WEST PALM BEACH, Fla. -- Let the negotiations begin.
The Mets intend to begin extension talks with shortstop Francisco Lindor this week, a source said, kicking off what could be a busy rest of the month. The same source said the Mets plan to handle their extension candidates one at a time, meaning they will work on completing a Lindor deal before pivoting to Michael Conforto and, possibly, Noah Syndergaard. The team has not commented on the talks.
The most complicated of those discussions may be with Lindor, whom many in the industry expect to command a contract worth $300 million or more. When the Mets acquired Lindor and Carlos Carrasco from the Indians on Jan. 7 in a six-player blockbuster, team officials spoke openly of their desire to extend him. Lindor, who is due to make $22.3 million this year, can become a free agent after this season.
“With respect to Lindor, we made the trade,” Mets president Sandy Alderson said recently. “That doesn’t mean necessarily that we are guaranteed to have him long term. But I think we’re committed to talking about it.”
Upon arriving to Mets camp last month, Lindor said he wanted to “get to know” the organization before deciding if an extension might make sense. The process mirrors what Mookie Betts experienced after being traded from Boston to Los Angeles in February 2020, before subsequently signing a 12-year, $365 million contract with the Dodgers prior to appearing in a game for them.
Still, the 27-year-old Lindor has stressed that every situation is different -- just as the particulars of his career differ from those of 22-year-old shortstop Fernando Tatis Jr., who recently inked a 14-year, $340 million deal with the Padres, or from veteran third baseman Nolan Arenado, who signed an eight-year, $260 million contract with the Rockies in February 2019 at age 27.
Lindor is a career .285/.346/.488 hitter with 138 homers, 99 steals, two Gold Gloves, two Silver Sluggers and four All-Star appearances over six years with the Indians.
“The great thing about this is I have an amazing agent, David Meter, and he’s going to handle all of that,” Lindor said. “That’s his job. That’s why he gets paid. So let him handle all that, and then he’s going to call me and keep me in the loop obviously, and then it’s going to be a decision after that. So let him have all the headaches, let him run all the numbers and stuff. He’s got to chew it up and then give it to me.”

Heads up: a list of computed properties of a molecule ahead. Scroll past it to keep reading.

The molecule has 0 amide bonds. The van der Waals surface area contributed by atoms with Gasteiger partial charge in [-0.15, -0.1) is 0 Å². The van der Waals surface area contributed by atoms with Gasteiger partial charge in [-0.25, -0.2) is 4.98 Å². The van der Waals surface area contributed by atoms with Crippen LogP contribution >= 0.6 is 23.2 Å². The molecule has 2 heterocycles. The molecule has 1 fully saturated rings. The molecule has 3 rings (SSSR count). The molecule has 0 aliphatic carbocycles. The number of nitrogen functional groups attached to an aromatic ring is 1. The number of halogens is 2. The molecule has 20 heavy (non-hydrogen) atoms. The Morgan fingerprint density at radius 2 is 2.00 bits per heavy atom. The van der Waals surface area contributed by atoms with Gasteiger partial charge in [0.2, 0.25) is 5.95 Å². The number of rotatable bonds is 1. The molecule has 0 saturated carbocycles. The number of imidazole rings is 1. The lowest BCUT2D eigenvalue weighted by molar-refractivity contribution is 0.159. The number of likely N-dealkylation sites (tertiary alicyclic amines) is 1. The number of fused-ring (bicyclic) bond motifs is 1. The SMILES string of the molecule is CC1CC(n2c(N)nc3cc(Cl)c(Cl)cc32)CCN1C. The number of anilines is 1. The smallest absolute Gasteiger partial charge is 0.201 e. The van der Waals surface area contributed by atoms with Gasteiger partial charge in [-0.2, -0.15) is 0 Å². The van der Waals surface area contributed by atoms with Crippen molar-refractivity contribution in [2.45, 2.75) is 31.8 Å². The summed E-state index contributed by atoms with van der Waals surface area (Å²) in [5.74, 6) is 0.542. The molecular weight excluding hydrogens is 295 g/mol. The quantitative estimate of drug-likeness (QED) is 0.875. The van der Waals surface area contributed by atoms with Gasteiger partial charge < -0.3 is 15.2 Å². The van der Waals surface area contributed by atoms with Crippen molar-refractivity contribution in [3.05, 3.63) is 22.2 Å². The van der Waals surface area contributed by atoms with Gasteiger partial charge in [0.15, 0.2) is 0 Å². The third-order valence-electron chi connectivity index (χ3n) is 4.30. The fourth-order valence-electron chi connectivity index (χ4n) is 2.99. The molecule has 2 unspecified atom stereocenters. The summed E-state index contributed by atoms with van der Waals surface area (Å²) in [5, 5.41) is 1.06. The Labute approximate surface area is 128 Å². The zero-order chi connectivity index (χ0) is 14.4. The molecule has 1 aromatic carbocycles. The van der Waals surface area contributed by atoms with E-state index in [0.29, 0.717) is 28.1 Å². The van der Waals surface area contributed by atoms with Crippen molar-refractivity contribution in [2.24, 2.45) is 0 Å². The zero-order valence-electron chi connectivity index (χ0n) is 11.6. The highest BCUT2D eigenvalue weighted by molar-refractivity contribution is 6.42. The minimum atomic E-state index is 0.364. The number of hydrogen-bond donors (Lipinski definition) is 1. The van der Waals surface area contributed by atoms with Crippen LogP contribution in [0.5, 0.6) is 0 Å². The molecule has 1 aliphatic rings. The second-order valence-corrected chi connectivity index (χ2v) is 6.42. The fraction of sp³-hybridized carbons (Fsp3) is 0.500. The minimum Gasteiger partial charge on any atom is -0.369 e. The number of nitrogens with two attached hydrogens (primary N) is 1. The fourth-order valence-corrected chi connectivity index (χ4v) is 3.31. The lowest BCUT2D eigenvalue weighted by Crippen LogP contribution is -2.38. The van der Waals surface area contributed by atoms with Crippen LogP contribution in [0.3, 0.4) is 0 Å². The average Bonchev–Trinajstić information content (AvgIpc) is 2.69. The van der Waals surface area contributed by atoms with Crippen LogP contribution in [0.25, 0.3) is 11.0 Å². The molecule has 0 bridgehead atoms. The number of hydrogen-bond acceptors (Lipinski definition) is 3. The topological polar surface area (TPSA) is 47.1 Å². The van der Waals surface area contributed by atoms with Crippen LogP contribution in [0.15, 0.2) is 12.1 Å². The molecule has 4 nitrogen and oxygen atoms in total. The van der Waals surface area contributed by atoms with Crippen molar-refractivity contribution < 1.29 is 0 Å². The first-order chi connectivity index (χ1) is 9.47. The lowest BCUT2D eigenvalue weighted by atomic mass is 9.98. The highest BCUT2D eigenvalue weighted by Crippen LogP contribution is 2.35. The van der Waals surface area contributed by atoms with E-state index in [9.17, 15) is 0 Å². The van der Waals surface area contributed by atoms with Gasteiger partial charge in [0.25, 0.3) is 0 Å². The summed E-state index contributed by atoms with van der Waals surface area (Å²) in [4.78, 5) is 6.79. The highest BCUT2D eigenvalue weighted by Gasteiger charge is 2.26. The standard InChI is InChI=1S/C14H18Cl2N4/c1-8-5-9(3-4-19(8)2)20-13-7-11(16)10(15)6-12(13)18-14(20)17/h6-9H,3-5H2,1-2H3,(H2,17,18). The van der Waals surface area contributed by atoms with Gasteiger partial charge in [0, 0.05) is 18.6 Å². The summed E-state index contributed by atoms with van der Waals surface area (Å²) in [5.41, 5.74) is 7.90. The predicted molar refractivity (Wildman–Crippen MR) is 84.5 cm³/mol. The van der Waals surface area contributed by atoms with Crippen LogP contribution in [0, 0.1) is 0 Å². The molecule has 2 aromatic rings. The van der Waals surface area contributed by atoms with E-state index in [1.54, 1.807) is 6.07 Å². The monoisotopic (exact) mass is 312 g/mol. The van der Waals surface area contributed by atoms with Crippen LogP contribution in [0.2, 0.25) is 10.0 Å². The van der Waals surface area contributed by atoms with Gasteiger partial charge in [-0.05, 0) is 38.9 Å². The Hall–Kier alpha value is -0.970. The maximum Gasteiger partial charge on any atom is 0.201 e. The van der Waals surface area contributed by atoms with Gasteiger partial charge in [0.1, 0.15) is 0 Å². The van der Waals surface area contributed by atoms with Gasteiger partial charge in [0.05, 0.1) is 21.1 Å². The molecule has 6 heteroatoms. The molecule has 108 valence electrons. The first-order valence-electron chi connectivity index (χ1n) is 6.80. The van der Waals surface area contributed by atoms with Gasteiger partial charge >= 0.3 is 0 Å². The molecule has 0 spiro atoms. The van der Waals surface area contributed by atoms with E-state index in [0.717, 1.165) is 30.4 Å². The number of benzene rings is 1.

The Mets do have some leverage in that star shortstops Corey Seager, Trevor Story, Javier Báez and Carlos Correa are all due to become free agents after this season, so if team officials cannot come to terms on an extension for Lindor, they will have options to replace him next winter. However, Alderson & Co. are cognizant of the excitement that Lindor has already brought to New York, and believe he can be the perfect face of their franchise for years to come. As such, they will do their best to make the financials work.
“The one thing I’ll say in particular about Francisco is I know a lot of people in the game that know him well,” Mets general manager Zack Scott said. “There’s nothing but great things said about him as a person and as a worker and as a player. So there’s no reservations there.”
Only after determining if a Lindor extension might be feasible will the front office pivot to Conforto, another impending free agent who has discussed a willingness to explore a long-term deal. Like Lindor, Conforto has said he would prefer to complete talks before the start of the season, though he stopped short of calling that a hard deadline.
Alderson has said he also intends to talk money with Syndergaard this spring, though that may be a more difficult deal to consummate since Syndergaard is still recovering from Tommy John surgery and has not pitched since 2019. While Alderson did not discount the possibility of negotiating with other players as well, he indicated that Lindor, Conforto and Syndergaard will take up most of the Mets’ attention.
“I think at this point,” Alderson said, “that’s plenty on our plate.”